For the explosively successful small businesses, the ones that have an idea so unique and interesting it flares up overnight, penny pinching never really comes into it. Those darling few are more concerned with fending off investors and television interviews. But for every accidental genius, there are thousands of hard-working small business owners that do it the hard way and every dollar counts.
One area where you can significantly cut down on the red ink in your expenses ledger is office supplies. It’s kind of like buying milk – if you just pick some up when you are on your way home at the petrol station or corner store, then you’re going to pay a lot more than if you put in the effort to visit the supermarket.
When it comes to office needs like stationary, furniture, printing supplies, and laptops, a trip to the closest newsagent will likely cost you quite a bit, whereas a trip to the office supplies megastore will cut that bill down. Thankfully we live in the age of the internet, and visiting the larger chains doesn’t require walking further than your computer chair and clicking around the website of your supplier of choice.
Expense Reduction Analyst
Office supplies is an area that David Rounsvell knows like the back of his hand. He’s worked in the industry on both sides of the coin – for 10 years working for the big suppliers and then consulting with Expense Reduction Analysts for their major clients over the last 12 years. According to David, he is the poacher turned gamekeeper.
“Many suppliers stock in excess of 10,000 products,” he says. “By not having a core list, and knowing what those products cost, you can easily buy hundreds of thousands of products at the retailer’s top price.
“Having a core list and getting the supplier to price it will reduce your cost – but then monitor it,” he adds. “One client said we like reviewing our office supplies ourselves because we always get such good results, when actually that means he forgot to manage it in between reviews.”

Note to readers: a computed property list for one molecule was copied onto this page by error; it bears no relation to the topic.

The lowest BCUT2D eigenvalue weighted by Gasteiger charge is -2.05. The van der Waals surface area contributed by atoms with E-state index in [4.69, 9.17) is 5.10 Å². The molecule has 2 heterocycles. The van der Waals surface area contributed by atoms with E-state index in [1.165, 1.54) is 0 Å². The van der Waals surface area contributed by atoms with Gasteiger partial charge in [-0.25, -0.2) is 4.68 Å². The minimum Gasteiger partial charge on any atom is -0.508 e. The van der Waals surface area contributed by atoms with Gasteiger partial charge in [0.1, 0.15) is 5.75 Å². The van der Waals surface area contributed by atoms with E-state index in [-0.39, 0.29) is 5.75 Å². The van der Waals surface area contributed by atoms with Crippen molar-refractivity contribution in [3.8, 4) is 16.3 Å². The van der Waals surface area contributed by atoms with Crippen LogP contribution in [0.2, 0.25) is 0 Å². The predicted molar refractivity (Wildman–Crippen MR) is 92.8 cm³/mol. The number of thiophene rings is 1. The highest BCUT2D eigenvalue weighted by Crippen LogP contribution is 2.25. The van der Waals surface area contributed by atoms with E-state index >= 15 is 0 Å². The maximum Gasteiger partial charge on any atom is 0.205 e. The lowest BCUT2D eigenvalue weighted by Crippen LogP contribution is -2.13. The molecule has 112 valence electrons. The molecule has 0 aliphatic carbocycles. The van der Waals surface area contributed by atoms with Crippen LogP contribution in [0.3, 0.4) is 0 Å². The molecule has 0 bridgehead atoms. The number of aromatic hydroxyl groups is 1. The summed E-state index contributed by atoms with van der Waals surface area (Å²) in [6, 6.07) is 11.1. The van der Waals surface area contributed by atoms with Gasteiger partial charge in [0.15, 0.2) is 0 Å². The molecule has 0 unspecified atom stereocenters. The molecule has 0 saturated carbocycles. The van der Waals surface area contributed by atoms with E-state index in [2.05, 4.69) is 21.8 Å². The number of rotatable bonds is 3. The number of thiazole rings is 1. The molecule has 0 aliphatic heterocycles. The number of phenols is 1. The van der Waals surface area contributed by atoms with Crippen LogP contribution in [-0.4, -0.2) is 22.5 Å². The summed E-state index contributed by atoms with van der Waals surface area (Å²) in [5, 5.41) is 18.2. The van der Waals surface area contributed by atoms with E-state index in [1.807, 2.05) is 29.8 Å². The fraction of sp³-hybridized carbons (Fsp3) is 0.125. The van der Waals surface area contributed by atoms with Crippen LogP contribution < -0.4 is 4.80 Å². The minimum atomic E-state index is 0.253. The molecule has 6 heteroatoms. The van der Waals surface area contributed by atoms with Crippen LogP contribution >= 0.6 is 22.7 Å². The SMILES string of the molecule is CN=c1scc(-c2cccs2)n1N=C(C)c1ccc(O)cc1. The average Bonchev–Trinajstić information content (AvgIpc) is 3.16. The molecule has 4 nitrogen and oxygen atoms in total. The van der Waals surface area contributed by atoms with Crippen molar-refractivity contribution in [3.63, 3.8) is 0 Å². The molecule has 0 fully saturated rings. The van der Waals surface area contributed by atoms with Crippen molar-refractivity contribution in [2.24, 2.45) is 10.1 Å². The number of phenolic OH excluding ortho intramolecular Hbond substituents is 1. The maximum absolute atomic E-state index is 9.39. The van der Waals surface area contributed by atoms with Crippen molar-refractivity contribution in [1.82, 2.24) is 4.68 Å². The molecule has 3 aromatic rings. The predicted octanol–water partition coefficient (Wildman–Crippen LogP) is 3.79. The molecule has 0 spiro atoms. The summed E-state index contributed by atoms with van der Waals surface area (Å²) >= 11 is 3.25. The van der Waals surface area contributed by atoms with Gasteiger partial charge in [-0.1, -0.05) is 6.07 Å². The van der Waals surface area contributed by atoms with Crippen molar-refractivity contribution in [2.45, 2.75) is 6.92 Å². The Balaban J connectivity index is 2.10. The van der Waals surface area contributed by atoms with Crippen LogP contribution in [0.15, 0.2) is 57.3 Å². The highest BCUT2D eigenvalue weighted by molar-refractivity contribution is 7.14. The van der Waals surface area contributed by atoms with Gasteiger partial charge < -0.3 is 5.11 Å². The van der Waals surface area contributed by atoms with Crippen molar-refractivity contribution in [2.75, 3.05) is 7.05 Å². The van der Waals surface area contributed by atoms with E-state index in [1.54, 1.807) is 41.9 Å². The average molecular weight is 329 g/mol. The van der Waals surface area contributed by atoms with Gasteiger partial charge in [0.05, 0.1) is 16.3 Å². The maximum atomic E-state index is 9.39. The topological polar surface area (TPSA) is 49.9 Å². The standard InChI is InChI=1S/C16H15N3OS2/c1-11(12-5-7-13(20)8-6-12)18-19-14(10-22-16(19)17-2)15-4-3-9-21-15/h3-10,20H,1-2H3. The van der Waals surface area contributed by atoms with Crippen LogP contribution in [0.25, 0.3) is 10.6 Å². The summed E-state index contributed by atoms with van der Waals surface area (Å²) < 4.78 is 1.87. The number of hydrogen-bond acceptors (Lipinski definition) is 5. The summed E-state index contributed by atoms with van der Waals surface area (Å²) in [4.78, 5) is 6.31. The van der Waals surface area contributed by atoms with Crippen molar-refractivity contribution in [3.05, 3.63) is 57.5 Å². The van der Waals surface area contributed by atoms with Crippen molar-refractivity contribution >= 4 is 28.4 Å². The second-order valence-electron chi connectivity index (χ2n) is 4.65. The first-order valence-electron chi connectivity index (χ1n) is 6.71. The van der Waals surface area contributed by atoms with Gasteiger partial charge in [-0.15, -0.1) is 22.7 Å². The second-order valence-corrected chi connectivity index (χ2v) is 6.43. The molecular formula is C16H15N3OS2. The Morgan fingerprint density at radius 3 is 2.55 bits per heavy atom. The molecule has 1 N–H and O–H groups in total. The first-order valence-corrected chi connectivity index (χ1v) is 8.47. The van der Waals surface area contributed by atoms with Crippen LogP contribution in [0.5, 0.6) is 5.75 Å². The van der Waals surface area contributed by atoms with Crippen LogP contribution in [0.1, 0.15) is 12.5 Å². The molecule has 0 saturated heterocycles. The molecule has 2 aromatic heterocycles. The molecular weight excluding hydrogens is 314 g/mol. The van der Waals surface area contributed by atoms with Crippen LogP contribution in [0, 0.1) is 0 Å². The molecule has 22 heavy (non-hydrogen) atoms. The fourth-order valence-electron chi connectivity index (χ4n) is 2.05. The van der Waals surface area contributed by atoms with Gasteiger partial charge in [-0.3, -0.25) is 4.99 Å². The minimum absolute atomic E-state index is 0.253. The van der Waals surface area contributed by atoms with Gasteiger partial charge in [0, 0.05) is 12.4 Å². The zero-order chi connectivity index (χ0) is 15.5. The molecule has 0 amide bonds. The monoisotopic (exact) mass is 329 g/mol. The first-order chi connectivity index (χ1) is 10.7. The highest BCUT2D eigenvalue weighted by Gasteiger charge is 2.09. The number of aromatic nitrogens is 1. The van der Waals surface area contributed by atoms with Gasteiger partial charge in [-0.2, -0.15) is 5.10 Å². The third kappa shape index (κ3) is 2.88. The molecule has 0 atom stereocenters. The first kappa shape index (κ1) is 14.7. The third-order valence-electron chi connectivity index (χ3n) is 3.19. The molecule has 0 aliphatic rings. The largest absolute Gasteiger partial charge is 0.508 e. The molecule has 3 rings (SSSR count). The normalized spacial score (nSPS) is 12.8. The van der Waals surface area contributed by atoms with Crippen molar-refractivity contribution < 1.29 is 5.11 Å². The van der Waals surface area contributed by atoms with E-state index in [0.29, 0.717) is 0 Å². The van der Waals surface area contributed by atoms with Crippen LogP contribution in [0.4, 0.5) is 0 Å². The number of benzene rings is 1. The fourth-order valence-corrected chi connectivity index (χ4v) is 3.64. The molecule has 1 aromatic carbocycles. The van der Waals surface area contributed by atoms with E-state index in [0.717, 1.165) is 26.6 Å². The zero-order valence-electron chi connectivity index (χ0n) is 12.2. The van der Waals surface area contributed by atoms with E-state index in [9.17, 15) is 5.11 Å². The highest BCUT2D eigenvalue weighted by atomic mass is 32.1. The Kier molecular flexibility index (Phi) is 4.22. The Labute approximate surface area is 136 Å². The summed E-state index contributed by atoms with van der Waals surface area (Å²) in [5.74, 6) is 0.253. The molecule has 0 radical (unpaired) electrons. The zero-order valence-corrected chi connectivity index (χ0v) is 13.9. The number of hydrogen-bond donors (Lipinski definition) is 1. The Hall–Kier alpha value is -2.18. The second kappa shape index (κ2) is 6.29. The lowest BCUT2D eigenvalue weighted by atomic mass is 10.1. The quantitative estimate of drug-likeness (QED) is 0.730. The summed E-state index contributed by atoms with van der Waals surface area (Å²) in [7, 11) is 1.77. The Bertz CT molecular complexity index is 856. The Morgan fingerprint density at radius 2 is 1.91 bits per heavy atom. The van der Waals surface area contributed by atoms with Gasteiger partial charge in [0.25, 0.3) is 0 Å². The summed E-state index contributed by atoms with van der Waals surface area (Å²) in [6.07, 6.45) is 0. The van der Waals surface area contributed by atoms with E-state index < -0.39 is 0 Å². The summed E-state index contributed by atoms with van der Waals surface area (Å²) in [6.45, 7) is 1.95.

David likes to have his clients on a 3-5 year review schedule, but mostly he deals with large enterprises with more bargaining power.
“If you don’t have the resources and knowledge, it should be reviewed on an annual basis,” he says. “Most industries are very good at increasing their margins once you are a client.”
Anthony Chapman is a sales manager at Total Office, and he sees a lot of mistakes being made when small business owners purchase goods.
“Some business owners allow their staff to spend time driving to retail outlets to purchase items thinking they are saving money without fully understanding the costs associated with doing business this way,” he explains. “Another common mistake is putting up with poor service from their supplier when they are purely focusing on the price of the goods.”
One of the simple things Anthony recommends is trying out the generic brands of simple stationary items – pens, notebooks, post-it notes and the like. He claims that most suppliers will have over 300 of their own branded products and most of the time they will not compromise the quality of the item being used at all.
“I have been in the office products industry for over 20 years and I have to say that it is a very highly emotive category,” he says. “For many reasons companies get very attached to their office supplies provider and at times put up with inferior service and price to avoid conflict with their staff by suggesting a change of supplier.
“Ask any future supplier to provide you with case studies and references of clients that recently moved to them – as well as clients that have been with them for quite some time.”
David’s top 5
David Rounsvell is a consultant at Expense Reduction Analysts, and we asked him for his top five office supplies tips.
1. Have a core list (list of retail products, and what their rrp is) and manage that.
2. Have an authority to purchase, ie someone charged with purchasing, and make it their responsibility to keep controls in place.
3. Have a look at the brands you are buying. Can you do better with a home brand product? Is there a better value for money brand?